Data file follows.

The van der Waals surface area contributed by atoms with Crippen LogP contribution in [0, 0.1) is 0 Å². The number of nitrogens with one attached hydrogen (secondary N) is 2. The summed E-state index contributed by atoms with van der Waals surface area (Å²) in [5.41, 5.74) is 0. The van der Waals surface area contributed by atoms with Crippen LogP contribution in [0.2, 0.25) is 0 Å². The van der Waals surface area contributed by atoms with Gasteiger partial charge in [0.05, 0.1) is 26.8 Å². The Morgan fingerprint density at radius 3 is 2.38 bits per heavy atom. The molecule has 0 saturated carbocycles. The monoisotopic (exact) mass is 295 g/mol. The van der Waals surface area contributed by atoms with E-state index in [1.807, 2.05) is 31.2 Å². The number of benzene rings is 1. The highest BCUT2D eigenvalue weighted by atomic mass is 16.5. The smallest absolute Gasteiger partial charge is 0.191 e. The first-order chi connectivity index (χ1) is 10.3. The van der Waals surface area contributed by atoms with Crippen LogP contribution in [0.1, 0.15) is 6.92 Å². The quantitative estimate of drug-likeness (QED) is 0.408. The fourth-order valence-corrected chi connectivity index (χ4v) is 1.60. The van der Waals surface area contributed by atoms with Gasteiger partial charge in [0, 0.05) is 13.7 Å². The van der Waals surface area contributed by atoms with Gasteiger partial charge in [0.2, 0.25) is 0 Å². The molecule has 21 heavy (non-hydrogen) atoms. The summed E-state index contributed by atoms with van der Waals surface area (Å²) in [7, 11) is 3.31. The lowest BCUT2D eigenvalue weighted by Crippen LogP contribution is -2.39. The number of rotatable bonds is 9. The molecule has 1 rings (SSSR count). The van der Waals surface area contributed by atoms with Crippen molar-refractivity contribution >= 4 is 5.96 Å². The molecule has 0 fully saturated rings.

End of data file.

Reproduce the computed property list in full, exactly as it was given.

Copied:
The van der Waals surface area contributed by atoms with Crippen LogP contribution in [0, 0.1) is 0 Å². The number of nitrogens with one attached hydrogen (secondary N) is 2. The summed E-state index contributed by atoms with van der Waals surface area (Å²) in [5.41, 5.74) is 0. The van der Waals surface area contributed by atoms with Crippen LogP contribution in [0.2, 0.25) is 0 Å². The van der Waals surface area contributed by atoms with Gasteiger partial charge in [0.05, 0.1) is 26.8 Å². The Morgan fingerprint density at radius 3 is 2.38 bits per heavy atom. The molecule has 0 saturated carbocycles. The monoisotopic (exact) mass is 295 g/mol. The van der Waals surface area contributed by atoms with E-state index in [1.807, 2.05) is 31.2 Å². The number of benzene rings is 1. The highest BCUT2D eigenvalue weighted by atomic mass is 16.5. The smallest absolute Gasteiger partial charge is 0.191 e. The first-order chi connectivity index (χ1) is 10.3. The van der Waals surface area contributed by atoms with Crippen LogP contribution in [0.1, 0.15) is 6.92 Å². The quantitative estimate of drug-likeness (QED) is 0.408. The fourth-order valence-corrected chi connectivity index (χ4v) is 1.60. The van der Waals surface area contributed by atoms with Gasteiger partial charge in [0, 0.05) is 13.7 Å². The van der Waals surface area contributed by atoms with Gasteiger partial charge in [0.2, 0.25) is 0 Å². The molecule has 21 heavy (non-hydrogen) atoms. The summed E-state index contributed by atoms with van der Waals surface area (Å²) in [7, 11) is 3.31. The lowest BCUT2D eigenvalue weighted by Crippen LogP contribution is -2.39. The number of rotatable bonds is 9. The molecule has 1 rings (SSSR count). The van der Waals surface area contributed by atoms with Crippen molar-refractivity contribution >= 4 is 5.96 Å². The molecule has 0 fully saturated rings.